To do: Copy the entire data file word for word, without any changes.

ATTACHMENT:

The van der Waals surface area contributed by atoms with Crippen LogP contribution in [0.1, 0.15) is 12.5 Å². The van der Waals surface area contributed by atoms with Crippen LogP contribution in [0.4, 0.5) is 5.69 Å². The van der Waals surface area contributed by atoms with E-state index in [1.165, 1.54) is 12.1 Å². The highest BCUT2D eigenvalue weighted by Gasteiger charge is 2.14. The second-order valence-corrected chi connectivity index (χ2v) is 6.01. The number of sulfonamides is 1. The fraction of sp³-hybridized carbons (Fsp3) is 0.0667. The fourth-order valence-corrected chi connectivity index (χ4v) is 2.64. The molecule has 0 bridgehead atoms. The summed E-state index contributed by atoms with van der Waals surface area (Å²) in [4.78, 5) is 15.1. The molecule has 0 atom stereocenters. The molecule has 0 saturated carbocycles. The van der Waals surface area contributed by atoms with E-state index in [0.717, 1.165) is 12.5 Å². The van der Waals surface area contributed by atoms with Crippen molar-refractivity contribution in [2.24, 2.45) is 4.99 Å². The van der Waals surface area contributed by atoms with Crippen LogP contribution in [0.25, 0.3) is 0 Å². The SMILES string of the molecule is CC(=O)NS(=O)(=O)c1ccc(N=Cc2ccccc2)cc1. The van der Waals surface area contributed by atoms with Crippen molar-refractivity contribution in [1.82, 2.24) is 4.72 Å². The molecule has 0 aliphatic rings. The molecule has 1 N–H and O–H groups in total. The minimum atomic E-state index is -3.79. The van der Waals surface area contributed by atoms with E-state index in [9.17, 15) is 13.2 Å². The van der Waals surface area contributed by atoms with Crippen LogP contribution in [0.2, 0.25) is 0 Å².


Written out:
The van der Waals surface area contributed by atoms with Crippen LogP contribution in [0.1, 0.15) is 12.5 Å². The van der Waals surface area contributed by atoms with Crippen LogP contribution in [0.4, 0.5) is 5.69 Å². The van der Waals surface area contributed by atoms with E-state index in [1.165, 1.54) is 12.1 Å². The highest BCUT2D eigenvalue weighted by Gasteiger charge is 2.14. The second-order valence-corrected chi connectivity index (χ2v) is 6.01. The number of sulfonamides is 1. The fraction of sp³-hybridized carbons (Fsp3) is 0.0667. The fourth-order valence-corrected chi connectivity index (χ4v) is 2.64. The molecule has 0 bridgehead atoms. The summed E-state index contributed by atoms with van der Waals surface area (Å²) in [4.78, 5) is 15.1. The molecule has 0 atom stereocenters. The molecule has 0 saturated carbocycles. The van der Waals surface area contributed by atoms with E-state index in [0.717, 1.165) is 12.5 Å². The van der Waals surface area contributed by atoms with Crippen molar-refractivity contribution in [2.24, 2.45) is 4.99 Å². The van der Waals surface area contributed by atoms with Crippen LogP contribution in [0.25, 0.3) is 0 Å². The SMILES string of the molecule is CC(=O)NS(=O)(=O)c1ccc(N=Cc2ccccc2)cc1. The van der Waals surface area contributed by atoms with Crippen molar-refractivity contribution in [1.82, 2.24) is 4.72 Å². The molecule has 0 aliphatic rings. The molecule has 1 N–H and O–H groups in total. The minimum atomic E-state index is -3.79. The van der Waals surface area contributed by atoms with E-state index in [9.17, 15) is 13.2 Å². The van der Waals surface area contributed by atoms with Crippen LogP contribution in [0.2, 0.25) is 0 Å².